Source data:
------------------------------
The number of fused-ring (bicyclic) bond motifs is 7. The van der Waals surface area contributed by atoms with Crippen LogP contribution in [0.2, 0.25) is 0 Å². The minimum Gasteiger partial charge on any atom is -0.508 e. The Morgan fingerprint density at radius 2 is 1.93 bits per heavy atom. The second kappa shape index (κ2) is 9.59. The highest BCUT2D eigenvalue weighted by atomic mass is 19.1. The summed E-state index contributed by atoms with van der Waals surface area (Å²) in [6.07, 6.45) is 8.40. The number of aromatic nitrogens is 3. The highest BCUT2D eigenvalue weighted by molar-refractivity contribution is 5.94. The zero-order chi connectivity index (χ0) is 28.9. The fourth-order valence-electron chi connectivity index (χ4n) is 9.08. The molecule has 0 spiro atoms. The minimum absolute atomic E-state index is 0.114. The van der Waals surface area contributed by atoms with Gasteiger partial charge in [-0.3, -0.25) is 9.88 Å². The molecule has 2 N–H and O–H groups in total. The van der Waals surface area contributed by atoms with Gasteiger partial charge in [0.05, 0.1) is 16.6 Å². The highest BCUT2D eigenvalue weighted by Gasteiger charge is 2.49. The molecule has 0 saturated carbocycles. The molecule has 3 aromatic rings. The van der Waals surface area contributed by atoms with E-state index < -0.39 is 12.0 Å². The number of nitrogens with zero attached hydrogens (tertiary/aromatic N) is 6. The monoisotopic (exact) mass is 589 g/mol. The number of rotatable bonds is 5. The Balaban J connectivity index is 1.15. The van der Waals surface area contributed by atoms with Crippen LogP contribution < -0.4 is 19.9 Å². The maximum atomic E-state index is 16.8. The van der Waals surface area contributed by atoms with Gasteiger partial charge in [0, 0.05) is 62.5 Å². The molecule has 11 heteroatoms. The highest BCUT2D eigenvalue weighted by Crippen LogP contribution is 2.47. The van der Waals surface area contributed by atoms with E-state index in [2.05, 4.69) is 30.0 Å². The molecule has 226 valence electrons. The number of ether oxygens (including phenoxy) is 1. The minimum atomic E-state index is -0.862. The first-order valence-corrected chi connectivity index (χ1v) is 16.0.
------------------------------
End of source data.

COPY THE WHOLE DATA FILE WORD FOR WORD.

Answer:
The number of fused-ring (bicyclic) bond motifs is 7. The van der Waals surface area contributed by atoms with Crippen LogP contribution in [0.2, 0.25) is 0 Å². The minimum Gasteiger partial charge on any atom is -0.508 e. The Morgan fingerprint density at radius 2 is 1.93 bits per heavy atom. The second kappa shape index (κ2) is 9.59. The highest BCUT2D eigenvalue weighted by atomic mass is 19.1. The summed E-state index contributed by atoms with van der Waals surface area (Å²) in [6.07, 6.45) is 8.40. The number of aromatic nitrogens is 3. The highest BCUT2D eigenvalue weighted by molar-refractivity contribution is 5.94. The zero-order chi connectivity index (χ0) is 28.9. The fourth-order valence-electron chi connectivity index (χ4n) is 9.08. The molecule has 0 spiro atoms. The minimum absolute atomic E-state index is 0.114. The van der Waals surface area contributed by atoms with Gasteiger partial charge in [-0.3, -0.25) is 9.88 Å². The molecule has 2 N–H and O–H groups in total. The van der Waals surface area contributed by atoms with Gasteiger partial charge in [0.05, 0.1) is 16.6 Å². The highest BCUT2D eigenvalue weighted by Gasteiger charge is 2.49. The molecule has 0 saturated carbocycles. The molecule has 3 aromatic rings. The van der Waals surface area contributed by atoms with E-state index < -0.39 is 12.0 Å². The number of nitrogens with zero attached hydrogens (tertiary/aromatic N) is 6. The monoisotopic (exact) mass is 589 g/mol. The number of rotatable bonds is 5. The Balaban J connectivity index is 1.15. The van der Waals surface area contributed by atoms with Crippen LogP contribution < -0.4 is 19.9 Å². The maximum atomic E-state index is 16.8. The van der Waals surface area contributed by atoms with Gasteiger partial charge in [0, 0.05) is 62.5 Å². The molecule has 11 heteroatoms. The highest BCUT2D eigenvalue weighted by Crippen LogP contribution is 2.47. The van der Waals surface area contributed by atoms with E-state index in [2.05, 4.69) is 30.0 Å². The molecule has 226 valence electrons. The number of ether oxygens (including phenoxy) is 1. The minimum atomic E-state index is -0.862. The first-order valence-corrected chi connectivity index (χ1v) is 16.0.